Louisiana state Superintendent of Education John White says that three out of four students attend public schools that meet the state’s minimum technology standard of one computer for every seven students.
Twenty-two school districts are still working on the goal, including Central, Lafayette, Orleans, Livingston, West Baton Rouge, and Jefferson. White says the schools still working on the issue represent both elementary and high schools.
The comments come as an update to a briefing he gave the House and Senate committee on recent computer gains. “Technology became an important part of our daily lives years ago so it is not a question of a deadline,” he said.
He said 47 of 69 school districts have met the state standard, which includes computers and tablets. That list includes the East Baton Rouge and St. Tammany parish school systems. The Ascension Parish school system has achieved a 3-1 ratio and the Zachary and West Feliciana school systems have achieved 5-1 ratios. The St. Helena, St. James, and Cameron school systems offer one computer per student.
One motivation is the knowledge that more students will be taking online tests due to the adoption of Common Core academic standards. White said that the state is a long way off from providing all students with individualized computers, but that the 7-1 ratio is doable because the online tests are staggered and that the minimum standard “allows students to have intermittent access through the day”.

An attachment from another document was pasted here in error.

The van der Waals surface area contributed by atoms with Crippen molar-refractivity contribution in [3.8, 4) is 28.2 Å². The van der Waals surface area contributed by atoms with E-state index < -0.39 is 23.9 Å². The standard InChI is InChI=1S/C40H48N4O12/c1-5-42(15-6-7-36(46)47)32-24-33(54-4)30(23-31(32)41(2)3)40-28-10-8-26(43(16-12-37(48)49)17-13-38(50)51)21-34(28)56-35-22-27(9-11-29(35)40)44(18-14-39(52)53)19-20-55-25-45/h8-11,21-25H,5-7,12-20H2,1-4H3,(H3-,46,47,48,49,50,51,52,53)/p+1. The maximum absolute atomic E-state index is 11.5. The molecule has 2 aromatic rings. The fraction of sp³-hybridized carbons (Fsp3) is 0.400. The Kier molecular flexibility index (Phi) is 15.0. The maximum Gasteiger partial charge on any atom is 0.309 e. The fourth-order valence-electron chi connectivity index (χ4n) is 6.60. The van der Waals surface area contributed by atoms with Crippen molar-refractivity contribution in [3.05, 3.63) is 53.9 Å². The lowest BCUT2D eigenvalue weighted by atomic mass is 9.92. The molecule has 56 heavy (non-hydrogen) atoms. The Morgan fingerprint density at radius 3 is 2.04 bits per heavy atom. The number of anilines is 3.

Superintendents in some districts say they are having a hard time finding money for computers. State officials are working to help districts through partnerships with technology vendors that trim costs and through a government assistance program called E-Rate. This program provides discounts on network bandwidth, which is critical to the infrastructure needed for teaching and testing.
Will Sentell of The Advocate reports that according to White, 58 school districts have basic internet capacity and 66 have enough network infrastructure to handle the tests — numbers that are up from 36 in 2012. School districts in Louisiana have received $36.5 million in funding from E-Rate.
The state Department of Education releases technology updates every six months, and the report included district snapshots and school-by-school analysis. It found that 906 of 1,180- schools met the 7-1 ratio of students to computers, and 35 of 47 that meet the state minimum exceed the ratio. Since 2011, districts have upgraded or purchased 129,000 desktops, laptops, and tablets.
White said the drive for improved technology represents a changed mindset from traditional textbooks and other materials, which spark about $50 million of spending per year.